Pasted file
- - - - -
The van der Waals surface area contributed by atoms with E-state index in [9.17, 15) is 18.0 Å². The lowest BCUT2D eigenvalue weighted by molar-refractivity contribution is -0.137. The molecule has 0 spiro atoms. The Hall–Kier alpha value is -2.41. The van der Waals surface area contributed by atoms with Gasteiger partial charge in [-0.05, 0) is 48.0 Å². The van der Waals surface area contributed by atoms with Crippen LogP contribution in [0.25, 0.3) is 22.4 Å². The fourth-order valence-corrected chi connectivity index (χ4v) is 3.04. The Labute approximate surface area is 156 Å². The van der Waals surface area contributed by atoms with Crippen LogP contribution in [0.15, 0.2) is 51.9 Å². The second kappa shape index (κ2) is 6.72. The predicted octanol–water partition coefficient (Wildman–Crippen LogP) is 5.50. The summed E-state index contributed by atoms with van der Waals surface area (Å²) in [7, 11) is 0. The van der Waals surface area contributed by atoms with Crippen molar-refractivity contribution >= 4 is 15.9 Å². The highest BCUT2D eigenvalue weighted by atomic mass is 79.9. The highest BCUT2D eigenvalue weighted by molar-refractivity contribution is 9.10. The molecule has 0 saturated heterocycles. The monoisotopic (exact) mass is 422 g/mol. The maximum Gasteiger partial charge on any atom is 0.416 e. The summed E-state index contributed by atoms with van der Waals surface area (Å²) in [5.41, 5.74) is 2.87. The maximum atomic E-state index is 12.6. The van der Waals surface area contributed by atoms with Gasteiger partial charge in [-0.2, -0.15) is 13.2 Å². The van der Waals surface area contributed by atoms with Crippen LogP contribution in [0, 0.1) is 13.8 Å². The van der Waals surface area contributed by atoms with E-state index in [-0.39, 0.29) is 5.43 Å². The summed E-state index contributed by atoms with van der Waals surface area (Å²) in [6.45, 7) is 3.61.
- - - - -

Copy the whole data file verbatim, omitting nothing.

The van der Waals surface area contributed by atoms with E-state index in [9.17, 15) is 18.0 Å². The lowest BCUT2D eigenvalue weighted by molar-refractivity contribution is -0.137. The molecule has 0 spiro atoms. The Hall–Kier alpha value is -2.41. The van der Waals surface area contributed by atoms with Gasteiger partial charge in [-0.05, 0) is 48.0 Å². The van der Waals surface area contributed by atoms with Crippen LogP contribution in [0.25, 0.3) is 22.4 Å². The fourth-order valence-corrected chi connectivity index (χ4v) is 3.04. The Labute approximate surface area is 156 Å². The van der Waals surface area contributed by atoms with Crippen LogP contribution in [0.15, 0.2) is 51.9 Å². The second kappa shape index (κ2) is 6.72. The predicted octanol–water partition coefficient (Wildman–Crippen LogP) is 5.50. The summed E-state index contributed by atoms with van der Waals surface area (Å²) in [7, 11) is 0. The van der Waals surface area contributed by atoms with Crippen molar-refractivity contribution >= 4 is 15.9 Å². The highest BCUT2D eigenvalue weighted by atomic mass is 79.9. The highest BCUT2D eigenvalue weighted by molar-refractivity contribution is 9.10. The molecule has 0 saturated heterocycles. The monoisotopic (exact) mass is 422 g/mol. The maximum Gasteiger partial charge on any atom is 0.416 e. The summed E-state index contributed by atoms with van der Waals surface area (Å²) in [5.41, 5.74) is 2.87. The maximum atomic E-state index is 12.6. The van der Waals surface area contributed by atoms with Gasteiger partial charge in [-0.2, -0.15) is 13.2 Å². The van der Waals surface area contributed by atoms with Crippen LogP contribution in [0, 0.1) is 13.8 Å². The van der Waals surface area contributed by atoms with E-state index in [-0.39, 0.29) is 5.43 Å². The summed E-state index contributed by atoms with van der Waals surface area (Å²) in [6.45, 7) is 3.61.